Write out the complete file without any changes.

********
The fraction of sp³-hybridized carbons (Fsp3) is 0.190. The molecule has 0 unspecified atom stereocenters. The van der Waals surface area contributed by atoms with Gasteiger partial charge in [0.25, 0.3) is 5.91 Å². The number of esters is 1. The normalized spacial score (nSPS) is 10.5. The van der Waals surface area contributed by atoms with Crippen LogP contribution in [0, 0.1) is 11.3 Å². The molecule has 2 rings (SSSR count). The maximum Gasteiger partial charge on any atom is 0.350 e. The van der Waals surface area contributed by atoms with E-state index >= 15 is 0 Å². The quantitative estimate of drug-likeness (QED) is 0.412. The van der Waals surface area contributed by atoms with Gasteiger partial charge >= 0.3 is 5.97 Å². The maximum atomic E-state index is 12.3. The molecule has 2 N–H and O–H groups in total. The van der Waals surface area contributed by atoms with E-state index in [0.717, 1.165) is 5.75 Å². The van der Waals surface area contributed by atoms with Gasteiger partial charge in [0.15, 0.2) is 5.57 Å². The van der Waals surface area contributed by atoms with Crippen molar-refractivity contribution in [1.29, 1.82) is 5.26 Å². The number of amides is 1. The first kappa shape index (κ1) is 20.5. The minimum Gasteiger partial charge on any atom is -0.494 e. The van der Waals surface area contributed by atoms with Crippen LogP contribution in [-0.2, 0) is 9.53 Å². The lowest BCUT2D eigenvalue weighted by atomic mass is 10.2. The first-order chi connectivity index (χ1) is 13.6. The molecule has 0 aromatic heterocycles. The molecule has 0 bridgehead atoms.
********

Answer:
The fraction of sp³-hybridized carbons (Fsp3) is 0.190. The molecule has 0 unspecified atom stereocenters. The van der Waals surface area contributed by atoms with Gasteiger partial charge in [0.25, 0.3) is 5.91 Å². The number of esters is 1. The normalized spacial score (nSPS) is 10.5. The van der Waals surface area contributed by atoms with Crippen LogP contribution in [0, 0.1) is 11.3 Å². The molecule has 2 rings (SSSR count). The maximum Gasteiger partial charge on any atom is 0.350 e. The van der Waals surface area contributed by atoms with E-state index >= 15 is 0 Å². The quantitative estimate of drug-likeness (QED) is 0.412. The van der Waals surface area contributed by atoms with Gasteiger partial charge >= 0.3 is 5.97 Å². The maximum atomic E-state index is 12.3. The molecule has 2 N–H and O–H groups in total. The van der Waals surface area contributed by atoms with E-state index in [0.717, 1.165) is 5.75 Å². The van der Waals surface area contributed by atoms with Gasteiger partial charge in [0.15, 0.2) is 5.57 Å². The van der Waals surface area contributed by atoms with Crippen molar-refractivity contribution in [1.29, 1.82) is 5.26 Å². The number of amides is 1. The first kappa shape index (κ1) is 20.5. The minimum Gasteiger partial charge on any atom is -0.494 e. The van der Waals surface area contributed by atoms with Crippen LogP contribution in [-0.2, 0) is 9.53 Å². The lowest BCUT2D eigenvalue weighted by atomic mass is 10.2. The first-order chi connectivity index (χ1) is 13.6. The molecule has 0 aromatic heterocycles. The molecule has 0 bridgehead atoms.